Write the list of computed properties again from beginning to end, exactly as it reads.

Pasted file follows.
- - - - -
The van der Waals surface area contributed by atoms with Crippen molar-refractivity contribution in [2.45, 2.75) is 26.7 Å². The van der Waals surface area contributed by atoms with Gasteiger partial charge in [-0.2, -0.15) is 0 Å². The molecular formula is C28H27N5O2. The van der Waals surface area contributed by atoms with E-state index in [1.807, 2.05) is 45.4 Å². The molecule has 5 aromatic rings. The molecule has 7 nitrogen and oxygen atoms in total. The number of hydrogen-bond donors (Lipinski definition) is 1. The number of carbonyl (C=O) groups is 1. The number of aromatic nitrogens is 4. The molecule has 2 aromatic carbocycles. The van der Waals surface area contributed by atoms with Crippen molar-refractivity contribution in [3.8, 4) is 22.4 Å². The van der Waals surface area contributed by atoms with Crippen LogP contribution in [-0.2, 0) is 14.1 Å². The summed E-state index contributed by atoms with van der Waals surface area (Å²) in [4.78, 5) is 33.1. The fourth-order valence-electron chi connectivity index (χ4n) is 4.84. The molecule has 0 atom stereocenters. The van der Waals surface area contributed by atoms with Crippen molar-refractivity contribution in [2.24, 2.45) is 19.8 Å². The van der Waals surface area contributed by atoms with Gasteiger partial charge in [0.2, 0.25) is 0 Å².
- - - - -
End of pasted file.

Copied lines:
The van der Waals surface area contributed by atoms with Crippen molar-refractivity contribution in [2.45, 2.75) is 26.7 Å². The van der Waals surface area contributed by atoms with Gasteiger partial charge in [-0.2, -0.15) is 0 Å². The molecular formula is C28H27N5O2. The van der Waals surface area contributed by atoms with E-state index in [1.807, 2.05) is 45.4 Å². The molecule has 5 aromatic rings. The molecule has 7 nitrogen and oxygen atoms in total. The number of hydrogen-bond donors (Lipinski definition) is 1. The number of carbonyl (C=O) groups is 1. The number of aromatic nitrogens is 4. The molecule has 2 aromatic carbocycles. The van der Waals surface area contributed by atoms with Crippen molar-refractivity contribution in [3.8, 4) is 22.4 Å². The van der Waals surface area contributed by atoms with Crippen LogP contribution in [-0.2, 0) is 14.1 Å². The summed E-state index contributed by atoms with van der Waals surface area (Å²) in [4.78, 5) is 33.1. The fourth-order valence-electron chi connectivity index (χ4n) is 4.84. The molecule has 0 atom stereocenters. The van der Waals surface area contributed by atoms with Crippen molar-refractivity contribution in [2.24, 2.45) is 19.8 Å². The van der Waals surface area contributed by atoms with Gasteiger partial charge in [0.2, 0.25) is 0 Å².